|Namesake:||DeWitt Clinton Ramsey|
|Ordered:||4 January 1962|
|Builder:||Lockheed Shipbuilding and Construction Company, Seattle, Washington|
|Laid down:||4 February 1963|
|Launched:||15 October 1963|
|Acquired:||26 May 1967|
|Commissioned:||3 June 1967|
|Decommissioned:||1 September 1988|
|Struck:||25 January 1992|
|Fate:||Sunk as a target, 15 June 2000|
|Class and type:||Brooke-class frigate|
|Displacement:||3,426 tons full|
|Length:||414 ft 6 in (126.34 m)|
|Beam:||44 ft 2 in (13.46 m)|
|Draft:||24 ft (7.3 m)|
|Propulsion:||2 Foster-Wheeler boilers; 1 Westinghouse geared turbine|
|Range:||4,000 nautical miles|
|Sensors and |
|Electronic warfare |
|Aircraft carried:||SH-2 Seasprite|
Ramsey was laid down 4 February 1963 by Lockheed Shipbuilding & Construction Company, Seattle, Washington; launched 15 October 1963; sponsored by Mrs. DeWitt Clinton Ramsey; and commissioned 3 June 1967, Comdr. William D. Robertson, Jr., in command. She had an overall length of 415 feet and displaced 3446 tons.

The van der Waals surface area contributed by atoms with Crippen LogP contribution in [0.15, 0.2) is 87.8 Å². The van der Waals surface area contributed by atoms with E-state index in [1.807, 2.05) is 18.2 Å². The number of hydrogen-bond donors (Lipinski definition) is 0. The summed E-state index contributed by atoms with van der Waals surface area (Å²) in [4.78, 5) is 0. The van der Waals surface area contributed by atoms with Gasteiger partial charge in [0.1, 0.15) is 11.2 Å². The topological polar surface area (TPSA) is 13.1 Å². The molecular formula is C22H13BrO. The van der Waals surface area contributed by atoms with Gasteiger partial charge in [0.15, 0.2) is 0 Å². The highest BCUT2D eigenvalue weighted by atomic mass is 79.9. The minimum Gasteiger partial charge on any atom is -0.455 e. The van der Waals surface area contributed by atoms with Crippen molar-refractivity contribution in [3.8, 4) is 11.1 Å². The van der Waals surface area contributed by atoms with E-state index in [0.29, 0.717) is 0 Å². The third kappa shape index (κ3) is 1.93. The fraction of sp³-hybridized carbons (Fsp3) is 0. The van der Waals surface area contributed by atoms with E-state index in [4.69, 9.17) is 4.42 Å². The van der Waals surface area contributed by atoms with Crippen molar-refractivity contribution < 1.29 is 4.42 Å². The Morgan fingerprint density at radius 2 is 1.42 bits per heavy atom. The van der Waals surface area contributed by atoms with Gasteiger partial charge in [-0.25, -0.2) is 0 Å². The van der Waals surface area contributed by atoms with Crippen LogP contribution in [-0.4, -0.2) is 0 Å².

After shakedown off the west coast, Ramsey departed Long Beach, California, on 1 May 1968 for the western Pacific. Following duty off Vietnam and her return to Long Beach 9 November, she sailed again for the western Pacific 8 October 1969, and again operated off Vietnam, before returning to Long Beach 18 April 1970. Between January 1970 and January 1974, Ramsey alternated two more WestPac cruises with operations off the west coast of the United States.
Ramsey has earned five battle stars for Vietnam service. She was classified as a Destroyer, Guided Missile Escort (DEG-2) from her commissioning until after her combat tours in Vietnam. The new designation was Guided Missile (Fighting) Frigate, (FFG-2), effective 30 June 1975. She was decommissioned on 1 September 1988.
She was expended as a target 15 June 2000 in 2700 fathoms (16,200 ft) north of Hawaii at 23 53 N -- 159 35 W.
As of 2012, no other ship in the United States Navy has been named Ramsey.
- This article incorporates text from the public domain Dictionary of American Naval Fighting Ships. The entry can be found here.
- This article includes information collected from the Naval Vessel Register, which, as a U.S. government publication, is in the public domain. The entry can be found here.